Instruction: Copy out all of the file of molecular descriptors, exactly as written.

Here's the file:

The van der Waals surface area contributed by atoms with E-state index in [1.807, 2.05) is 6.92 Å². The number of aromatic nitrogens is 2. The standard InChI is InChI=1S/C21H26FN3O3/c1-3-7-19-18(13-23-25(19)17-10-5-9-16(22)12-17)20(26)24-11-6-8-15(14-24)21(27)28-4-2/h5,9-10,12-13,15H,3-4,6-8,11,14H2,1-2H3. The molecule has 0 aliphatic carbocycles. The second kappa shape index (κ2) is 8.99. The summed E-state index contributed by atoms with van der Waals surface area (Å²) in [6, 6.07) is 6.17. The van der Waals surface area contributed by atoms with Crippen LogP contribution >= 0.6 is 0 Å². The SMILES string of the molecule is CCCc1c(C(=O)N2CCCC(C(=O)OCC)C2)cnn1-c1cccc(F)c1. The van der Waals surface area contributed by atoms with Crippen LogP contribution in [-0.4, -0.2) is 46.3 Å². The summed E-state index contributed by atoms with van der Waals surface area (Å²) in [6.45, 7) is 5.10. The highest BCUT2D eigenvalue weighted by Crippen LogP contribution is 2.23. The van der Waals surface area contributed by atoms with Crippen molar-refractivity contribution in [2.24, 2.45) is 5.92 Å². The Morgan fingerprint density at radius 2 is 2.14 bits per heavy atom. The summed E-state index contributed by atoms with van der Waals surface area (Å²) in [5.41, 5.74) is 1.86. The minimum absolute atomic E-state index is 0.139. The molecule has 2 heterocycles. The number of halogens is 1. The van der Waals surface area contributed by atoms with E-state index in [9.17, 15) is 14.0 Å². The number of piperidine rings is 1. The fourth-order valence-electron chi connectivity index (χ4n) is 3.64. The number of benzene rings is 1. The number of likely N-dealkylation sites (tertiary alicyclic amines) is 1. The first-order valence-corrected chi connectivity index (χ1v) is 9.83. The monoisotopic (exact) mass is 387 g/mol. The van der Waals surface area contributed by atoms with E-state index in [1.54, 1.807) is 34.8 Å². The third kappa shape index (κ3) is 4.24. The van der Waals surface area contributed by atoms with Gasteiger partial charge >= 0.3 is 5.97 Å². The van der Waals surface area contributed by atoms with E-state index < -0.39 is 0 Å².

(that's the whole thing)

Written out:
The van der Waals surface area contributed by atoms with E-state index in [1.807, 2.05) is 6.92 Å². The number of aromatic nitrogens is 2. The standard InChI is InChI=1S/C21H26FN3O3/c1-3-7-19-18(13-23-25(19)17-10-5-9-16(22)12-17)20(26)24-11-6-8-15(14-24)21(27)28-4-2/h5,9-10,12-13,15H,3-4,6-8,11,14H2,1-2H3. The molecule has 0 aliphatic carbocycles. The second kappa shape index (κ2) is 8.99. The summed E-state index contributed by atoms with van der Waals surface area (Å²) in [6, 6.07) is 6.17. The van der Waals surface area contributed by atoms with Crippen LogP contribution >= 0.6 is 0 Å². The SMILES string of the molecule is CCCc1c(C(=O)N2CCCC(C(=O)OCC)C2)cnn1-c1cccc(F)c1. The van der Waals surface area contributed by atoms with Crippen LogP contribution in [-0.4, -0.2) is 46.3 Å². The summed E-state index contributed by atoms with van der Waals surface area (Å²) in [6.45, 7) is 5.10. The highest BCUT2D eigenvalue weighted by Crippen LogP contribution is 2.23. The van der Waals surface area contributed by atoms with Crippen molar-refractivity contribution in [2.24, 2.45) is 5.92 Å². The Morgan fingerprint density at radius 2 is 2.14 bits per heavy atom. The summed E-state index contributed by atoms with van der Waals surface area (Å²) in [5.41, 5.74) is 1.86. The minimum absolute atomic E-state index is 0.139. The molecule has 2 heterocycles. The number of halogens is 1. The van der Waals surface area contributed by atoms with E-state index in [9.17, 15) is 14.0 Å². The number of piperidine rings is 1. The fourth-order valence-electron chi connectivity index (χ4n) is 3.64. The number of benzene rings is 1. The number of likely N-dealkylation sites (tertiary alicyclic amines) is 1. The first-order valence-corrected chi connectivity index (χ1v) is 9.83. The monoisotopic (exact) mass is 387 g/mol. The van der Waals surface area contributed by atoms with E-state index in [1.54, 1.807) is 34.8 Å². The third kappa shape index (κ3) is 4.24. The van der Waals surface area contributed by atoms with Gasteiger partial charge >= 0.3 is 5.97 Å². The van der Waals surface area contributed by atoms with E-state index < -0.39 is 0 Å².